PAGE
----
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Top Federal Drug Official Discusses Rise In Psychedelics Use And The Need To Study Marijuana From Dispensaries

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Studies demonstrating the therapeutic benefits of psychedelics could be leading more people to experiment with substances like psilocybin, a top federal drug official said in a new interview with Marijuana Moment. And when it comes to cannabis research, she said scientists should be allowed to investigate products from state-legal dispensaries instead of using only government-grown plants.

National Institute on Drug Abuse (NIDA) Director Nora Volkow also spoke in the Thursday interview about the need to decriminalize drug possession and her surprise that teen marijuana use has not increased as more states enact legalization.

Volkow, who closely monitors emerging drug trends, particularly among youth, also discussed a new federal survey reveling that fewer college-aged adults are drinking alcohol and are instead opting for psychedelics and cannabis.

Monitoring the Future (MTF), a long-term epidemiological study, is meant to highlight patterns of behavior for the use of legal and illicit drugs, and its latest iteration found that past-year use of psychedelics like psilocybin and LSD among college students nearly doubled from 2019 to 2020, from five to nine percent.

At the same time, past 30-day alcohol use for that group decreased from 62 percent in 2019 to 56 percent last year. Volkow said the coronavirus pandemic likely helps explain that trend, as young people tend to drink alcohol more in social settings, and the health crisis ground much social interaction to a halt. But what’s to account for the abrupt change in behavior when it comes to psychedelics?

The survey itself doesn’t speculate about the reason for the shift, but Volkow says the surge in research and early clinical trials showing signs that these substances hold significant therapeutic value is a factor. She said people “start to discover the potential that these drugs have,” and they gravitate toward them.

Mainstream media outlets have started to take notice of the psychedelics research renaissance, feeding information to a larger audience that might be enticed by a substance that some studies show effectively addresses conditions like treatment-resistant depression, anxiety and post-traumatic stress disorder.

Volkow also said that she’d be “very surprised” if activist-led efforts to decriminalize or legalize certain psychedelics hasn’t also contributed to the new trend. And the timing makes sense. Denver became the first city in the U.S. to decriminalize psilocybin mushrooms in May 2019—and that set off a wave of reform movements in cities across the U.S. that continue to gain traction and attention.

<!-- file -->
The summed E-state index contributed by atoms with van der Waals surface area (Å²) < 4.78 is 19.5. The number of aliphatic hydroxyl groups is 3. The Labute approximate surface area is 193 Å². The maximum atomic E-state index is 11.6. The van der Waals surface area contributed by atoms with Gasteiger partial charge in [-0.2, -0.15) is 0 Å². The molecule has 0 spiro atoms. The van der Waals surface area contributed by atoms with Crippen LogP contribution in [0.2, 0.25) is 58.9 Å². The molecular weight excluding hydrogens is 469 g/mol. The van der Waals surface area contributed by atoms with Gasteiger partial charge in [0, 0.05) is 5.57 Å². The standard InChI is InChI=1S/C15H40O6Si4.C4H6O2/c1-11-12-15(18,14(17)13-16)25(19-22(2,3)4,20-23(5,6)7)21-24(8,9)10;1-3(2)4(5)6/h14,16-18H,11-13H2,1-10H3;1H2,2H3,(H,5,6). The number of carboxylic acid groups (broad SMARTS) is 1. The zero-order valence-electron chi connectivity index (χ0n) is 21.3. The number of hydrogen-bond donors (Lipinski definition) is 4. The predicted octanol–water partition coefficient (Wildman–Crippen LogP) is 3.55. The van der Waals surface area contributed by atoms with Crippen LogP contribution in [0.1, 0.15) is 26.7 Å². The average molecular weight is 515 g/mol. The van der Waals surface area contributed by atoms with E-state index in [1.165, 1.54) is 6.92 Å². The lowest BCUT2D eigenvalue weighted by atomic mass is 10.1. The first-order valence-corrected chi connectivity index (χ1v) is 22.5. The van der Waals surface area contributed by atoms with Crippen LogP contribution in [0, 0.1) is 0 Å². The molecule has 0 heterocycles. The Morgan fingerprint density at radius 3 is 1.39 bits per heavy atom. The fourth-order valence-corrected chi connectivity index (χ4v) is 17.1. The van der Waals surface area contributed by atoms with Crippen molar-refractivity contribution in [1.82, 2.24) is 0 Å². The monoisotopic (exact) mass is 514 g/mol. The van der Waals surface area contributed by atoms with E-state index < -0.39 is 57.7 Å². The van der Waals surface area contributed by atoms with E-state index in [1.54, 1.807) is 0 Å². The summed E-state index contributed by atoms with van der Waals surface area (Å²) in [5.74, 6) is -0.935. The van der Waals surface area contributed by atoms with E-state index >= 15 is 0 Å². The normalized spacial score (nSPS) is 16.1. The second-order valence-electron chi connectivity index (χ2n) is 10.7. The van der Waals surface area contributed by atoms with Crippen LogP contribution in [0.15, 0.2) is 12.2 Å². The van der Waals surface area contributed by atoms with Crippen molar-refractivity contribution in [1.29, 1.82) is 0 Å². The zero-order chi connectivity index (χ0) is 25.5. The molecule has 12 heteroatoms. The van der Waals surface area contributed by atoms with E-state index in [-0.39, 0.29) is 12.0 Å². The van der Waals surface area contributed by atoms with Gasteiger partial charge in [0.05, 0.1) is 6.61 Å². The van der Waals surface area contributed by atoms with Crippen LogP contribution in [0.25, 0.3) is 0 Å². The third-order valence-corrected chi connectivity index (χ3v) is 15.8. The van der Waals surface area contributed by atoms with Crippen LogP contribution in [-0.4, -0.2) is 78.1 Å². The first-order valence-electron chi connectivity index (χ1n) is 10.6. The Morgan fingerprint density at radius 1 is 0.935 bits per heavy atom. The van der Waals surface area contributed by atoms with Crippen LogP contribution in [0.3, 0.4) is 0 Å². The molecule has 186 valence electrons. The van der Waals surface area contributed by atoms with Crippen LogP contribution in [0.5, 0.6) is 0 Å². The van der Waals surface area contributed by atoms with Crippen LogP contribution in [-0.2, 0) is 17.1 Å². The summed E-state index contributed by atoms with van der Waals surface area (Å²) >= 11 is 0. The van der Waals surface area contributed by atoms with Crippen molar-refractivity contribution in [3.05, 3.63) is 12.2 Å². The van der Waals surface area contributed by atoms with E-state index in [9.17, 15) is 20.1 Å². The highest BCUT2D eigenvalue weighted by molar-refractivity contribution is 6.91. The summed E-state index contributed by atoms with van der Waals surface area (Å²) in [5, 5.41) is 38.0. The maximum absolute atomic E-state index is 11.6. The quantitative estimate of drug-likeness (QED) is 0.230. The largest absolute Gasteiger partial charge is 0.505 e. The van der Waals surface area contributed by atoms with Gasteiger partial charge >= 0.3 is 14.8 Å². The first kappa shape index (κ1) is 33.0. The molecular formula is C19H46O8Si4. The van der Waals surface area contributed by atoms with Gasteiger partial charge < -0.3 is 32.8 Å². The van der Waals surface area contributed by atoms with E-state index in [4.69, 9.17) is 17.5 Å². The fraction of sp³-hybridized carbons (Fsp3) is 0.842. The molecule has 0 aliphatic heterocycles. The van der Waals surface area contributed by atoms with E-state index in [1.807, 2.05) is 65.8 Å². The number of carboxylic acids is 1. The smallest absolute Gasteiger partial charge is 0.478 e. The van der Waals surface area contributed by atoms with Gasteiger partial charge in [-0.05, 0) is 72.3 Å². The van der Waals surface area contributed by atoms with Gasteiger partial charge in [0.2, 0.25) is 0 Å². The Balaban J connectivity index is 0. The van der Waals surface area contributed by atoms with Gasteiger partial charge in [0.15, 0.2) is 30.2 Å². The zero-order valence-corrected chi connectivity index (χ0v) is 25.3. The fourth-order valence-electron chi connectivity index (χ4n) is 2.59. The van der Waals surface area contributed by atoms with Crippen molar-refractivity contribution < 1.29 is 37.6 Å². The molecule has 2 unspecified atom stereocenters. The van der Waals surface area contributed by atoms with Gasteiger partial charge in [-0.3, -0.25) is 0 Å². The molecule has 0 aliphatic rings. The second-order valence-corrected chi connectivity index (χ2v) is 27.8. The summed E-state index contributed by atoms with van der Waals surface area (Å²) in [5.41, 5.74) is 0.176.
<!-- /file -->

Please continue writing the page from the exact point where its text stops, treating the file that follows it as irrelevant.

In other words, there’s a newfound awareness within the general public that psychedelics are generally safe and potentially therapeutic and that laws criminalizing natural plants and fungi are loosening in various jurisdictions.

John Schulenberg, a University of Michigan research who is the principal investigator for MTF, told Marijuana Moment that he agrees with the director’s assessment.

“I think that’s what’s going on here. That is a societal change in terms of the [perception of] danger and possible benefits,” he said. “This is part of what’s happening society—that there are perceptions of the drug’s medicinal purposes, and science seems to be backing it up.”

Marijuana use among college students also increased in 2020, with 44 percent of that demographic reporting past-year cannabis consumption. Volkow again pointed to the COVID-19 crisis as a possible explanation, but it’s also the case that this has been a consistent trend for young adults in recent years.

But notably, that trend has not been observed among teens, with rates of past-year use for high school seniors remaining stable at 35 percent. It’s yet another datapoint that supports what reform advocates have long been arguing: just because more states are legalizing marijuana, that doesn’t mean more young people will start to use it. And in fact, having regulated markets that require proof of age can act as a deterrent.

In another recent interview, Volkow conceded that advocates were “right” that teen cannabis use wouldn’t spike after legalization was enacted. But while that’s encouraging, the official has been a consistent voice pushing for more and more research into marijuana, which is made all the more urgent amid the reform movement.